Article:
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This paper presents an analysis of ethanol Biofuel as an alternative source fuel. The ideas are presented first by giving a brief explanation of what ethanol is followed by its mode of production. Other areas dealt with in this discussion entail the merits and demerits of the coveted clean energy.
Biofuel s is an alternative source of renewable and clean fuel developed from organic materials. One of the commonly used forms of Biofuel is ethanol, an alcohol developed to be used as fuel and not as the usual wine and beer. Currently Brazil is the largest national single user of ethanol Biofuel where all gasoline in the market has at least 20 %. Other countries have also increased production ethanol over time including the United States of America. Ethanol is currently used to run car engines in many countries around the world (Biofuel Guide, 1)
Zapata et al (530) assert that ethanol as an alcohol fuel is obtained from sugars existing in agricultural crops like potato skin, wheat, rice, and sorghum. In Brazil, it is mainly produce from Sugarcane while in the United Sates of America; the common crop used is corn. However, sugarcane is very efficient for its high sucrose concentration of almost 30% higher than that of corn and also it is to a large extent easier to extract.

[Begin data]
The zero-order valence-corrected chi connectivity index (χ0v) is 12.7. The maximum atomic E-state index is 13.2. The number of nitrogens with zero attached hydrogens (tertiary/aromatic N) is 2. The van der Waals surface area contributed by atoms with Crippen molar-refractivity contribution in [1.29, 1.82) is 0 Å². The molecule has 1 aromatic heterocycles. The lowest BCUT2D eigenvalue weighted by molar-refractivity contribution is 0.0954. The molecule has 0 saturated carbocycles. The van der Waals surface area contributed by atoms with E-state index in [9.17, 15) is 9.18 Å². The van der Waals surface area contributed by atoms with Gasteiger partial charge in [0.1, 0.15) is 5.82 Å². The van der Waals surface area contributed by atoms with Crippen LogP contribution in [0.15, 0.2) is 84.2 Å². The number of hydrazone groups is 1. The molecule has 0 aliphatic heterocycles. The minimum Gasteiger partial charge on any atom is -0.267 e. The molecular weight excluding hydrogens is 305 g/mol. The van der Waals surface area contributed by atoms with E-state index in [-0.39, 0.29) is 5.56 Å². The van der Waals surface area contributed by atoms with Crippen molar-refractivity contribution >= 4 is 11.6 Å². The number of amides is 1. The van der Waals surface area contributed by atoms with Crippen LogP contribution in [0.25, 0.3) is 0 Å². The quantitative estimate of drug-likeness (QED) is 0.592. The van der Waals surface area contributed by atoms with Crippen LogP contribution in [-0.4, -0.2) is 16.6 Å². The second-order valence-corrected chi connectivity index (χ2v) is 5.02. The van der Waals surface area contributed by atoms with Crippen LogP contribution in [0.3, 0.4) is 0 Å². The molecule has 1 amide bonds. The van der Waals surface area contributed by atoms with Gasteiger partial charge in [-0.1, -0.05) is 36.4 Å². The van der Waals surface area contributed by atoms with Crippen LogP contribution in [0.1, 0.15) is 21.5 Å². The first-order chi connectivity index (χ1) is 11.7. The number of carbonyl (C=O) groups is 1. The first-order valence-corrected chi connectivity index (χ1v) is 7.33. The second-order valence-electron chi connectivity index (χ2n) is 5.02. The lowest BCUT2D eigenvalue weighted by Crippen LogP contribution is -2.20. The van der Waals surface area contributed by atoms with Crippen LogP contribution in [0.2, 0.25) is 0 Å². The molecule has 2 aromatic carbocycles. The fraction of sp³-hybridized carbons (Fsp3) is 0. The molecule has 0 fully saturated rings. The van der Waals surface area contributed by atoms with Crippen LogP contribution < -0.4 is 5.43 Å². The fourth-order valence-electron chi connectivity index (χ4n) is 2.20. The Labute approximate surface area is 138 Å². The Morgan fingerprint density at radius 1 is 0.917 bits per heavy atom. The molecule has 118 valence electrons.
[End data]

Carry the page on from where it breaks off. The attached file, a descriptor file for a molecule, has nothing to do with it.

Currently, a number of methods are used to produce ethanol from biomass but the most commonly used method is fermentation process. This process involves using of yeast to ferment starch and sugars found in organic materials such as corn and sugarcane. Starch is initially fermented into sugar before being fermented into alcohol again by use of various procedures to finally produce ethanol fuel, this process is referred to as dry-mill and out of the many methods that have been devised, it is for the most part widely used (Global Greenhouse Warming.com, 1). Another method that can also produce fuel-grade ethanol is the wet milling process. The chemical process through which ethanol is produced is referred to as transesterification where glycerin and methyl esters are left behind as byproducts due to the danger they pose to engines. In 2006 the global production of ethanol was 13.5 billion gallons or 51 billion liters with United States of America and Brazil accounting for 69 % of the world’s supply.